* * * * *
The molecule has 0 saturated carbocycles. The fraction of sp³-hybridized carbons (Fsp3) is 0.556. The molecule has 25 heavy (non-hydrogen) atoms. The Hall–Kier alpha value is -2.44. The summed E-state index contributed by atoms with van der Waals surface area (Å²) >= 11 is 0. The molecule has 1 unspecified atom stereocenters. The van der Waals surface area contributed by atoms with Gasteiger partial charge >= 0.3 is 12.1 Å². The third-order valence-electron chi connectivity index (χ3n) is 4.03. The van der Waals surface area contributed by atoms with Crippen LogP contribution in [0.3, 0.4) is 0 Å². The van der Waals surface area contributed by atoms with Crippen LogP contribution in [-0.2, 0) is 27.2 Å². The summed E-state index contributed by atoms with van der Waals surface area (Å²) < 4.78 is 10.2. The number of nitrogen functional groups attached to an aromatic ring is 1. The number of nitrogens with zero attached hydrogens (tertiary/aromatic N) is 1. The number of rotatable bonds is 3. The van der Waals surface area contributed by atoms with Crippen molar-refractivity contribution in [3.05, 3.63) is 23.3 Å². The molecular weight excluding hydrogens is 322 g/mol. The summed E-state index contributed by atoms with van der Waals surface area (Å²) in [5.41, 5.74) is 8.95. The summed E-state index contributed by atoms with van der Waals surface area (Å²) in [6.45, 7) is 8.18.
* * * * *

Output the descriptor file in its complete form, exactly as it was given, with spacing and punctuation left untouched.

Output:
The molecule has 0 saturated carbocycles. The fraction of sp³-hybridized carbons (Fsp3) is 0.556. The molecule has 25 heavy (non-hydrogen) atoms. The Hall–Kier alpha value is -2.44. The summed E-state index contributed by atoms with van der Waals surface area (Å²) >= 11 is 0. The molecule has 1 unspecified atom stereocenters. The van der Waals surface area contributed by atoms with Gasteiger partial charge >= 0.3 is 12.1 Å². The third-order valence-electron chi connectivity index (χ3n) is 4.03. The van der Waals surface area contributed by atoms with Crippen LogP contribution in [0.3, 0.4) is 0 Å². The van der Waals surface area contributed by atoms with Crippen LogP contribution in [-0.2, 0) is 27.2 Å². The summed E-state index contributed by atoms with van der Waals surface area (Å²) < 4.78 is 10.2. The number of nitrogen functional groups attached to an aromatic ring is 1. The number of nitrogens with zero attached hydrogens (tertiary/aromatic N) is 1. The number of rotatable bonds is 3. The van der Waals surface area contributed by atoms with Crippen molar-refractivity contribution in [3.05, 3.63) is 23.3 Å². The molecular weight excluding hydrogens is 322 g/mol. The summed E-state index contributed by atoms with van der Waals surface area (Å²) in [5.41, 5.74) is 8.95. The summed E-state index contributed by atoms with van der Waals surface area (Å²) in [6.45, 7) is 8.18.